Remembrance, Lost Species and Parenthood
On November 30 is Remembrance Day for Lost Species. On this day we remember – in public or private, quietly or through a community celebration – those animal species that no longer inhabit this Earth, and also to find out what we can do to protect those fellow creatures who we currently share a planet with.
Marking the day has a special significance to me this year, as I’ve recently become a mother – the most extraordinary of ordinary experiences. To grow a tiny person and nurture her with my body’s own milk was the most visceral reminder of my own mammalian nature and place in the wider biotic community.
With its initiation rituals of bodily fluids, I also joined the community of parents. A world of stuff – a constant flow of objects we’re supposed to need passes through our homes, adaptating to the developmental stages of the growing child and those of the eager parents. There’s maternity stuff, birth stuff, newborn stuff and baby stuff in countless shapes and sizes, and of course books and toys. Having children in an industrial nation puts a huge pressure on the newly forged parent to consume more. Thankfully the parental hand-me-down network is well oiled, and one perk of living in a city is the proximity to charity shops that regulate the flow of second hand baby equipment between families. We hardly bought anything new.
It turns out that kids stuff is covered in representations of animals; endangered flagship and keystone species seem to be particularly popular. My daughter’s bibs and babygrows are full of bears, wolves, elephants, zebras, dodos, giraffes, lions, penguins and monkeys. And we haven’t even gotten started on kids entertainment, books and toys. I’ve even seen a massive bouncy chair which was supposed to create an immersive rainforest experience for the child, complete with spinning animal mobiles and sounds. What amount of resources, measured in rainforest equivalent, had been used to make that thing?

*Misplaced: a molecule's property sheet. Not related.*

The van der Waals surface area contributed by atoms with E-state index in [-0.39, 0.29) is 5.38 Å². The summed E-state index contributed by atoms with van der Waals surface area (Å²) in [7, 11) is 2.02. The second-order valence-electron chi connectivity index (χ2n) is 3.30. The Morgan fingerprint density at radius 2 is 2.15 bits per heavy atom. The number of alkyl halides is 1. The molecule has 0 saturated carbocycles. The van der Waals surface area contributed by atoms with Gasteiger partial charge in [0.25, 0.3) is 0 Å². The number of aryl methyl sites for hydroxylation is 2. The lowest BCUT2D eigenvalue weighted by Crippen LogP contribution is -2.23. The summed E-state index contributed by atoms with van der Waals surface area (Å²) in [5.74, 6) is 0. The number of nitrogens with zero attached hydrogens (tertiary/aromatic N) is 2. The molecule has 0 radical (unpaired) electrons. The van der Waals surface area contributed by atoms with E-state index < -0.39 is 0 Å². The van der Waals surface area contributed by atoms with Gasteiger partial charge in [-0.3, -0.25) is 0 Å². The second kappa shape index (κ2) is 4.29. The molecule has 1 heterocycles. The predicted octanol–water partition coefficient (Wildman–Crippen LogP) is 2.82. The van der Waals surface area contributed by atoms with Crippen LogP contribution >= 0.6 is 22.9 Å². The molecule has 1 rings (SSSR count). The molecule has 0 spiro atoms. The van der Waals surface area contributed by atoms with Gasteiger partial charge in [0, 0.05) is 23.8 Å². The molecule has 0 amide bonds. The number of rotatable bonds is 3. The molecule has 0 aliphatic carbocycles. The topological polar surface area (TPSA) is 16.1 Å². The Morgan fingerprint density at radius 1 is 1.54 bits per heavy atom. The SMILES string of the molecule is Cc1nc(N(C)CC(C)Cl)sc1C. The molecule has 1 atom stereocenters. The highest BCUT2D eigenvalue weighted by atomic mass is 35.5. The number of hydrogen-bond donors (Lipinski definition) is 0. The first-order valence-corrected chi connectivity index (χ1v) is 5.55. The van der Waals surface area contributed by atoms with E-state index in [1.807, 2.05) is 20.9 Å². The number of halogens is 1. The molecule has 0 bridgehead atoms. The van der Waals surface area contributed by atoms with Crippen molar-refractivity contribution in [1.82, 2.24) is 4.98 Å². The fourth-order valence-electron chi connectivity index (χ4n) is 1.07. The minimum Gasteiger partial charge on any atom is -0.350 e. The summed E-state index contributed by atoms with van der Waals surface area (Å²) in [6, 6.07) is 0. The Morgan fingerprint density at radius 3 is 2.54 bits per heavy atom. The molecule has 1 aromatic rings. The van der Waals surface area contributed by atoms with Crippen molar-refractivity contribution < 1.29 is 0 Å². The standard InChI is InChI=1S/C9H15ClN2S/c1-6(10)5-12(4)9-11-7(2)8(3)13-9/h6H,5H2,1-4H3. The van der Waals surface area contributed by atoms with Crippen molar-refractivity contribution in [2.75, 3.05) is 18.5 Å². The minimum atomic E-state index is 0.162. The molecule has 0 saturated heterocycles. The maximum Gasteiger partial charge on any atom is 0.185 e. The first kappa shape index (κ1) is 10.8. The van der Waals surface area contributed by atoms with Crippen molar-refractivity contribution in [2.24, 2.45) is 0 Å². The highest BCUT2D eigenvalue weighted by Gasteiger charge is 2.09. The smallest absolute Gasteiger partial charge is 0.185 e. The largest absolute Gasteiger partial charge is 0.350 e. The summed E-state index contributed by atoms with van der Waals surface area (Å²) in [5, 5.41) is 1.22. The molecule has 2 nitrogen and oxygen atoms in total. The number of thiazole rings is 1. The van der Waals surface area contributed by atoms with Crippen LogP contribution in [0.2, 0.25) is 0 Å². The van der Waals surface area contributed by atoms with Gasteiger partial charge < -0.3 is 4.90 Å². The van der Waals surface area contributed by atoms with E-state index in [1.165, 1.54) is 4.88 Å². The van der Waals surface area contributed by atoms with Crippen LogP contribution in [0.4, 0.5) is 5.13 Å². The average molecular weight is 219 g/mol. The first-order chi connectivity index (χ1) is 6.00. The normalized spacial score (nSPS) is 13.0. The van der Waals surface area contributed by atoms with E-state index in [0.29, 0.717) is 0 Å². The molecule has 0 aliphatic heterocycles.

The animal-rich world we offer our children stands in stark contrast with ‘respectable’ adult stuff which rarely features animals. Adults don’t surround themselves with representations of animals – adults kill them instead. As it emerges that 60% of population sizes of wildlife have been wiped out since 1970 by human practices – or capitalism and oligarchies, to be more specific – we can truly say that children born these days witness the sixth global mass extinction.
As the details of how we wipe out the ecosystems we depend on alongside their inhabitants can be overwhelming, Remembrance Days for Lost Species focuses on ine particular species per year. This year, we remember Steller’s Sea Cow, a large marine mammal, to mark the extinction and endangerment of marine mammals and also the ongoing threats to seas: “Steller’s sea cow was last seen in 1768 in the Bering Sea between Alaska and Russia, just a few years after it was first observed and named by Europeans. 2018 marks the 250th anniversary of its extinction”.
My daughter’s middle name is Auk – not only after the extinct Great Auk, but also so she knows and connects with the seabird colonies off the Scottish west coast, many of whom are auks – among them guillemots, auklets, puffins and razorbills. Their colonies are now severely threatened by climate change, with stark declines in numbers already recorded.
So this year and from now on every year on November 30, I will remember together with my daughter how important it is to know, appreciate and look after our fellow creatures, say their names with reverence, and gather with our friends and in our communities. Moving beyond stuff and pets, the only meaningful way to love animals these days is to find our place in the wider biotic community once again with humility and awe.